Sprint pegs rollout of WiMax in Baltimore-Washington for later this year
Tests with Samsung shows the service to be commercially ready
Computerworld - Sprint Nextel Corp. and Samsung Electronics Corp. today declared high-speed wireless WiMax technology ready for commercial service, and Sprint said it plans on launching commercial WiMax in Washington and Baltimore "later this year."
Washington and Baltimore have joined Chicago in a "soft rollout" of the technology in recent months, in which Sprint workers use and test the technology, a Sprint spokesman said last week. Despite today's announcement about Washington and Baltimore, no commercial rollout projection for Chicago was mentioned, however. When asked about Chicago, a Sprint spokesman said "there will be further progress to report at another time."
The two companies said testing of overall performance, including successful wireless handoffs between cell towers without delay, had met Sprint's "rigorous commercial acceptance criteria." Testing was conducted in laboratories, as well as in the Baltimore-Washington area, the companies said.
Samsung has been working with Sprint to build and test the mobile broadband WiMax service, now branded Xohm, since June 2007. There were lab tests, followed by field tests in October and then interoperability tests with "multiple" other device vendors in April. Those devices included a WiMax-capable laptop by Nokia Corp., a Samsung WiMax express card for laptops and a Zyxel WiMax modem, a spokesman said. Nokia is building WiMax-capable phones and other devices, and Intel Corp. has been developing chip sets for use in laptops and ultramobile PCs. Samsung also introduced several WiMax devices last month, including the WiMax express card for laptops and an Ultra Premium Mobile PC with embedded WiMax.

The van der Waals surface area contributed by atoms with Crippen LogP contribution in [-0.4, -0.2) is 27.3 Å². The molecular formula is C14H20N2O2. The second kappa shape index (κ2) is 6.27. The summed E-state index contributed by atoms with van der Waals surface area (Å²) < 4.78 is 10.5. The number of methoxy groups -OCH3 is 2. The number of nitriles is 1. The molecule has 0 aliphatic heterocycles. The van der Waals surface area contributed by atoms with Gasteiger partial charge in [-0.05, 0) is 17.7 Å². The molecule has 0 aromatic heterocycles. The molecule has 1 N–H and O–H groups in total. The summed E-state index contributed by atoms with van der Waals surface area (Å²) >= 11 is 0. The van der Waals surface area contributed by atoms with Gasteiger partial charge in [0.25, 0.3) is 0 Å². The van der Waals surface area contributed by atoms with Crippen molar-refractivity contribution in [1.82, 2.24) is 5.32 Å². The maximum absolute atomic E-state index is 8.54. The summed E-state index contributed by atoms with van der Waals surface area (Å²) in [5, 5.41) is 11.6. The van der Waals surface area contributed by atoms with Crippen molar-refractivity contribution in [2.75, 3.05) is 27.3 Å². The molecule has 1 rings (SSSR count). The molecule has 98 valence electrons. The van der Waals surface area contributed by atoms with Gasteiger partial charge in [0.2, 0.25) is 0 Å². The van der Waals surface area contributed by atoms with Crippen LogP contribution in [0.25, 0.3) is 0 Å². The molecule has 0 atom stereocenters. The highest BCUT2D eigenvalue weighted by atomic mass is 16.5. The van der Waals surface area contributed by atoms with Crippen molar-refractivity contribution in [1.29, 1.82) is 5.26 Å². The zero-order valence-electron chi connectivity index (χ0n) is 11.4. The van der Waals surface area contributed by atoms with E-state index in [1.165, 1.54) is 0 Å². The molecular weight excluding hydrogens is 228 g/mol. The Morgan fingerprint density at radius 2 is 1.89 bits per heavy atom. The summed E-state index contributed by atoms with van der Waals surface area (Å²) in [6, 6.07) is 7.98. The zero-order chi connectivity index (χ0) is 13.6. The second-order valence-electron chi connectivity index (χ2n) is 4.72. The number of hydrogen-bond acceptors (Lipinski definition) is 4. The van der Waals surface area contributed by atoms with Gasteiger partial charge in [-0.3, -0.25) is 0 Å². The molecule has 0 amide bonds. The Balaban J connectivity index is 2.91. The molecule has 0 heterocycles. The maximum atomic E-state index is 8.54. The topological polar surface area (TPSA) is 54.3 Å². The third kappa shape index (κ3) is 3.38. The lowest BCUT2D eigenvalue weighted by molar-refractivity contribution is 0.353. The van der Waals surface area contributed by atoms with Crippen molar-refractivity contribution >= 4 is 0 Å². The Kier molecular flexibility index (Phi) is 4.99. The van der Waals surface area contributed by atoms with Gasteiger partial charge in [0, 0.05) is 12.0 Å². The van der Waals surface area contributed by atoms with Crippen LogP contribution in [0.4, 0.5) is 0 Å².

In a statement, Sprint's Xohm division President Barry West said the WiMax ecosystem being built with Samsung and other partners proves that the collaboration "can deliver this new technology to the marketplace well ahead of any feasible alternative."
Last week, West announced plans to create a $14.5 billion joint venture with Clearwire Inc. to provide a national WiMax network. He and other Sprint executives said that 120 million to 140 million people would have WiMax access by the end of 2010, although they admitted it was an aggressive prediction. By comparison, AT&T Inc. and Verizon Wireless are supporting Long Term Evolution for fast wireless connections they believe could reach a mass market in 2011 to 2012.
West and other Sprint executives were expected to announce the joint venture in early April and give an update on a commercial rollout at that time. But at CTIA in early April, West said there had been problems with providing backhaul links to new WiMax cell sites, although few details were provided.
Phillip Redman, an analyst at Gartner Inc., said it was "somewhat strange" that Chicago was not mentioned in today's announcement, although he knew of no particular problems with the Chicago soft launch, which is based on equipment by Motorola Inc.